Joe has another strange quirk of which none of his acquaintances are particularly aware. However, over the years, he has made no attempt to hide it. He just doesn’t talk about it. He is a very private individual. One who feels he will be wildly misunderstood by anyone he meets and converses with at length. For this reason, he keeps to himself. His determination to remain completely anti-social is the reason he has no friends to speak of. Life is easier that way, less complicated, less messy. However, his quirk remains undeniable.

When choosing a place to live, Joe searches for various characteristics. He likes quiet, peaceful and pleasant surroundings. He also prefers a reasonable climate, without the extremes in temperature. Overriding everything is one essential requirement, ‘Joe’s quirk’. For you see, Joe will only settle in a town with a name that appears to be compatible with his unique, warped view on life. The name of the place has to reflect who he is and what he is about, if it is to have any appeal to him. ‘Salem’ was just perfect, at least for his present stage in life. After all, where else would someone who regards themselves as little more than a warlock reside? By any definition, those few who know him well, regard him as some sort of warlock. He even has the obligatory black cat as a constant companion, though that is not through choice. It is more ‘meant to be’; preordained by the greater universe. Oscar was never invited into his household, he just arrived one day, taking advantage of an open window and making himself comfortable on a sitting room chair. Joe never had the heart to turf him out. Oscar was just another stray, just the same as Joe. A kindred spirit.

His house is square. A simple yet sturdy and serviceable design; seven rooms, including a kitchen, sitting room, dining room, laundry and three bedrooms. Joe’s bedroom overlooks the glorious view of colorful, century old street trees which were planted along the road by forward thinking town planners, now long deceased. The facade of the building is brilliant white. Window ledges are painted olive green as a stylish contrast. The shutters remain locked permanently open, no matter what the season or how cold the weather turns. Joe can’t be bothered with such mundane tasks as opening and closing shutters. It would send him mad. That is, of course, considering that he might already be insane, by any thinking person’s definition of that term.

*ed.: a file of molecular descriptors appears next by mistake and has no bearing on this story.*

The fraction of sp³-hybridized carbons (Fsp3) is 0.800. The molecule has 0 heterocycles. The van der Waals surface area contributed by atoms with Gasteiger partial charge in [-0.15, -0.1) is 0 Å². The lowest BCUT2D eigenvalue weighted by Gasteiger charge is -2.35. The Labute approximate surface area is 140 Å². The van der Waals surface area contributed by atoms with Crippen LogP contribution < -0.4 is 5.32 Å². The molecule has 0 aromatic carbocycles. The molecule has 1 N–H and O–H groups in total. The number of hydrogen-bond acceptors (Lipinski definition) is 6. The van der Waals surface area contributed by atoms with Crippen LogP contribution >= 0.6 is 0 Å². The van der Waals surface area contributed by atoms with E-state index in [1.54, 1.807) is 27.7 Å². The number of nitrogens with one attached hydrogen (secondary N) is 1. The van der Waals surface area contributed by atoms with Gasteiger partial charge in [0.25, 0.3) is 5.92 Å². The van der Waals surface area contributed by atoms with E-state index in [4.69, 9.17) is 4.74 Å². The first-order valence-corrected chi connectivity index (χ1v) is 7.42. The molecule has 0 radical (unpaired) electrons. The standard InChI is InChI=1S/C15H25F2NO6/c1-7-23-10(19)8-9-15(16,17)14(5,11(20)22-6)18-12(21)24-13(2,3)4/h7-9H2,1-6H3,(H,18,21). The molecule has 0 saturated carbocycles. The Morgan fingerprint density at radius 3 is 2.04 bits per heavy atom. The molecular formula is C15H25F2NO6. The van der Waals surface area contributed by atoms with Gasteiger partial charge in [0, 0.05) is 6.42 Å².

Joe’s house is not huge. Cozy and comfortable would be a more apt description. The two bedrooms upstairs are no longer used, other than for storage. If the truth be known, for several years now, they have been steadily filled to the brim with an  eclectic collection of nick-knacks, papers, newspapers and notes scrawled on anything even remotely resembling a piece of paper. These rooms are kept locked at all times even though there appears to be no one desperately seeking admission. It is simply the case that Joe feels that the information housed in these rooms for future reference is too important and, most of all, private. Everything relates to the past in some way. Everything links him to the past. There are too many secrets here. Secrets Joe is determined to keep hidden.